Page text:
As the summer progressed, and with the Allied and Soviet armies closing in on central Europe, the ability of the Nazis to devote resources to Hungary's "Jewish Solution" waned, but they still carried out many massacres. Jews were often rounded up on the streets by Arrow Cross men, and their standard procedure was to take children away from their parents, then killing or beating any parent or child who protested. The Arrow Cross repeatedly organized mass murders next to the Danube, shooting people in the head, with the bodies falling into the river. They would often tie Jewish couples to each other, shooting one of them in the head so that when they fell into the water, the second person would drown.[citation needed]

Arrow Cross ruleEdit

 
Jewish victims of Arrow Cross men in the court of the Dohány Street Synagogue

In October 1944, Horthy negotiated a cease-fire with the Soviets and ordered Hungarian troops to lay down their arms. In response, Nazi Germany launched the covert Operation Panzerfaust which took Horthy into "protective custody" in Germany and forced him to abdicate. Szálasi was made "Leader of the Nation" and prime minister of a "Government of National Unity" the same day.

Soviet and Romanian forces were already well within the Hungarian borders by this time. As a result, its authority was limited to an ever-narrowing band of territory around Budapest. Nonetheless their rule was brutal. In under three months, their death squads killed as many as 38,000 Hungarian Jews. Arrow Cross officers helped Adolf Eichmann re-start deportations from which the Jews of Budapest had thus far been spared, sending some 80,000 Jews out of the city on slave labour details and many more straight to death camps. Virtually all Jewish males of conscription age were already serving as slave labour for the Hungarian Army's Forced Labor Battalions. Most died, including many who were murdered as they were returning home after the end of the fighting.[12][13]

Red Army troops reached the outskirts of the city in December 1944, and the Battle of Budapest siege began. Arrow Cross members and the Germans may have conspired to destroy the Budapest ghetto but any evidence remains disputed.[12] Days before fleeing, Arrow Cross Interior Minister Gábor Vajna ordered that streets and squares named for Jews be renamed.[2]: 586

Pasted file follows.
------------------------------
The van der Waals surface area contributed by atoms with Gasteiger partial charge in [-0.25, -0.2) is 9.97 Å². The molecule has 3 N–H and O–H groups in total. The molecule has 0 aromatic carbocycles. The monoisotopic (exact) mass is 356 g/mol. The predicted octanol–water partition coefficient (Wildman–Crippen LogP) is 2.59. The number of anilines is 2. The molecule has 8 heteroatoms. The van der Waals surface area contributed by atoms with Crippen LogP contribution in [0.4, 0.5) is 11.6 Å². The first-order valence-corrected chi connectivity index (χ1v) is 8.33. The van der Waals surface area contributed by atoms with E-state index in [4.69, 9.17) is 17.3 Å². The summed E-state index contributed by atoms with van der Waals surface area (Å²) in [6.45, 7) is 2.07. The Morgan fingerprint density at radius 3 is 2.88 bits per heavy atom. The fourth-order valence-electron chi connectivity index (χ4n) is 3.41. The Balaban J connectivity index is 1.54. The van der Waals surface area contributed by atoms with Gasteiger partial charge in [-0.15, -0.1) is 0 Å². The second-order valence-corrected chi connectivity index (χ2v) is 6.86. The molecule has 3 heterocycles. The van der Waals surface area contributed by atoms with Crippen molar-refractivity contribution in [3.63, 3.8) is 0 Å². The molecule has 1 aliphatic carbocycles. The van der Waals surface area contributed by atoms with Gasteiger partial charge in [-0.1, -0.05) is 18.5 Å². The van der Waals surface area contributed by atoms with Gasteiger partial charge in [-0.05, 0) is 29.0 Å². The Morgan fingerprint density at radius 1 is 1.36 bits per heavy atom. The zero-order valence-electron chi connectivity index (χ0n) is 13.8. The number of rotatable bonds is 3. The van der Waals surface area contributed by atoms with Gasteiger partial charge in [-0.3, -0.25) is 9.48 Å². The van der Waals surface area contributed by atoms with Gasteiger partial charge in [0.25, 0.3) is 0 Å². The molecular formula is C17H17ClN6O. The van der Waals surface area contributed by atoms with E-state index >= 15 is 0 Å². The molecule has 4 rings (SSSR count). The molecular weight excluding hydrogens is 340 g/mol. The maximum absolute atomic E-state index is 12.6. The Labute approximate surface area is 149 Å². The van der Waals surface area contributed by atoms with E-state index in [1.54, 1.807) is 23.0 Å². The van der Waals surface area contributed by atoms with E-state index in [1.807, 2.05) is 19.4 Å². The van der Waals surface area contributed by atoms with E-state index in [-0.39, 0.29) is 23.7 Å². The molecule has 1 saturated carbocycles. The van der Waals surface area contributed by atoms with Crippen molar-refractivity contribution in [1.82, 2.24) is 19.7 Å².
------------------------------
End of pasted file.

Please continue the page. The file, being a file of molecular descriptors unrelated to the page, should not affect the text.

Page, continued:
As control of the city's institutions weakened, the Arrow Cross trained their guns on the most helpless possible targets including patients in the city's two Jewish hospitals on Maros Street and Bethlen Square, remaining women and children, and residents in the Jewish poorhouse on Alma Road. As order collapsed, Arrow Cross members continued their attacks on Jews so that the majority of Budapest's Jews were only saved by the heroic efforts of a handful of Jewish leaders and foreign diplomats, most famously the Swedish Raoul Wallenberg, the Papal Nuncio Monsignor Angelo Rotta, Swiss Consul Carl Lutz, Spanish Consul Ángel Sanz Briz and the Italian cattle trader Giorgio Perlasca.[2]: 589

The Arrow Cross government effectively fell at the end of January 1945, when the Soviet Army took Pest and the Axis forces retreated across the Danube to Buda. Szálasi had escaped from Budapest on December 11, 1944,[7] taking with him the Hungarian royal crown, while Arrow Cross members and German forces continued to fight a rear-guard action in the far west of Hungary until the end of the war in April 1945.

Post-war developmentsEdit

 
The "Shoes on the Danube Bank" memorial in Budapest, conceived by film director Can Togay with sculptor Gyula Pauer [hu] to honour those Jews murdered by fascist Arrow Cross militiamen in Budapest during World War II.

After the war, many Arrow Cross leaders were captured and tried for war crimes and no fewer than 6,200 indictments for murder were served against Arrow Cross men in just a few months.[2]: 587 Some Arrow Cross officials were executed, including Szálasi.

A memorial created by Gyula Pauer [hu], Hungarian sculptor, and Can Togay in 2005 on the bank of the river Danube in Budapest recalls when Arrow Cross militiamen shot Budapest Jews there, between 1944 and 1945. The victims were forced to remove their shoes, to be confiscated later,[14] and then shot so that their bodies would fall into the river.